Lots of knitters avoid intarsia designs because they haven’t been successful in the past, or they just imagine that it’s going to be unimaginably difficult. There’s actually very little that’s difficult to intarsia knitting and there may be a few problems that can easily be avoided or fixed. For this example I’m using the very brilliant and soft Dona yarn from Universal Yarns – it’s a great alternative to acrylic as it’s a superwash merino wool.
Knitting intarsia is basically like finding a knot in your ball of yarn and having to cut that and join a new ball mid row. You knit the last stitch of the first color, and then you insert the needle in the next stitch, and leaving a substantial tail of yarn, you knit the next stitch with the new color. On the return row (usually the purl side), you simply lay the yarn you’ve just been knitting with over the ball and yarn of the next color and pick up the new color to continue purling across. This creates a half-twist between the yarn strands that closes the gap.
Uneven stitches in the rows
When you look at the white stitches in the swatch above you’ll be able to see about 3 rows where some of the stitches are looser than the average ones elsewhere in the swatch. While this problem of short bursts of loose stitches can happen in any stretch of stockinette stitch, it’s quite common in intarsia knitting.
The problem of loose stitches is usually one of the hands playing with the tension of the yarn as you feed the needles. If you tend to look up frequently, set your project aside for moments, reach for your mug of coffee, cup of tea, or glass of wine a lot mid-row, you’re going to get these little blips. In intarsia knitting it tends to happen when you struggle with skeins or bobbins of yarn that are twisted, tangled or simply annoying you. On the purl rows, this does tend to happen a bit more.
To solve the problem of loose stitches while doing intarsia, the trick is to pull from the balls, skeins or bobbins the yarn you’ll need for each section of each color and have it drape loosely on your lap or a table if you’re at one. Not having to tug at the yarn for any section of the work is key. Also, it’s important to save untwisting yarn and bobbins and drinking till the end of rows.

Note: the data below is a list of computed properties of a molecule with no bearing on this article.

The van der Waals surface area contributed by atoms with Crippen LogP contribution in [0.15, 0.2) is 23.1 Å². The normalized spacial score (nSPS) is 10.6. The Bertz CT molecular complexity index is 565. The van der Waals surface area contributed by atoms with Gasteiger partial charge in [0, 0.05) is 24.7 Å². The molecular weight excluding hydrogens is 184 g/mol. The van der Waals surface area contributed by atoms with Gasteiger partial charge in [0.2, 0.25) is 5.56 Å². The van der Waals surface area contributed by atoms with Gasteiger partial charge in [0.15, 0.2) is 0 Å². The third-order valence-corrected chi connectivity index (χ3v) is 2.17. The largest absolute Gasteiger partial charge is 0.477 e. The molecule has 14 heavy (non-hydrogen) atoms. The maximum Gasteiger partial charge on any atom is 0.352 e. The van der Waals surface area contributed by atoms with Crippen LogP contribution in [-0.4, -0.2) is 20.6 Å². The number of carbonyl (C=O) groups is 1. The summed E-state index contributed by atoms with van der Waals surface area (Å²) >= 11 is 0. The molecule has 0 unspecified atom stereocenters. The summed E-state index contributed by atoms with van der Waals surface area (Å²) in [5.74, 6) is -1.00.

Loose color joins
Many people do find that it’s easy to run into loose color joins when knitting intarsia. In the lower teal section of the swatch 3 rows away from the black, you can see an extra loose stitch. While these are easy enough to avoid, if one sneaks in despite your best efforts, it’s simply a matter of distributing the extra slack by working it through the nearest 4 to 6 neighboring stitches. With the tip of a needle 2 or 3 sizes smaller than the one I was knitting with, I tugged on the right leg of the loose stitch, then on the left leg of its neighbor, then the right leg of the same neighbor and so on. This is the result. I haven’t re-blocked the swatch, but that would finish smoothing everything out.
Intarsia stitches looking loose and tight at color edges
Another issue that surfaces in intarsia is the appearance that every other edge stitch in the column next to the other color looks either looser than the ones in between or tighter. This happens to most knitters. To some it happens on purl rows, to others on knit rows. It happens to both continental knitters and to English-method knitters. The other thing to do is to tighten the first stitch of each color when you’ve just switched on the row (check if it’s your knit row or your purl row) and on the last stitch too.
It takes some playing around till you’re consistent. You can’t rely on your automatic muscle memory or natural tension to deal with this. It’s a microsecond of stop, think and tug. In the end, it’s worth it when you have a great knit item with lovely edges between colors.
Your yarn will affect the look of your intarsia edges
I’ve had the pleasure of swatching with Dona yarn (see yesterday’s post). It’s a DK weight merino wool with this interesting springy twist. This yarn as well as many others yield a stockinette fabric in which the individual stitches look more like check-marks, rather than V’s. This happens in some really springy yarn because of how the twist likes to settle in each loop after you’ve knit a stitch. If you see this check-mark look to your knitting, you’ll most likely find that the fabric is lofty and springy to the touch and there’s a lovely drape that has a bit of substance to it. This check-mark appearance will affect the edges of colorwork in intarsia knitting, but not too seriously. There is no real solution to that other than to change yarn. But I wouldn’t change a thing. I think I’m going to knit a baby boy’s checkerboard top with a chess player symbol in one of the squares.
This is part 2 of 5 in this series.
Go back to part 1: Finding an alternative to acrylic yarn for washable apparel
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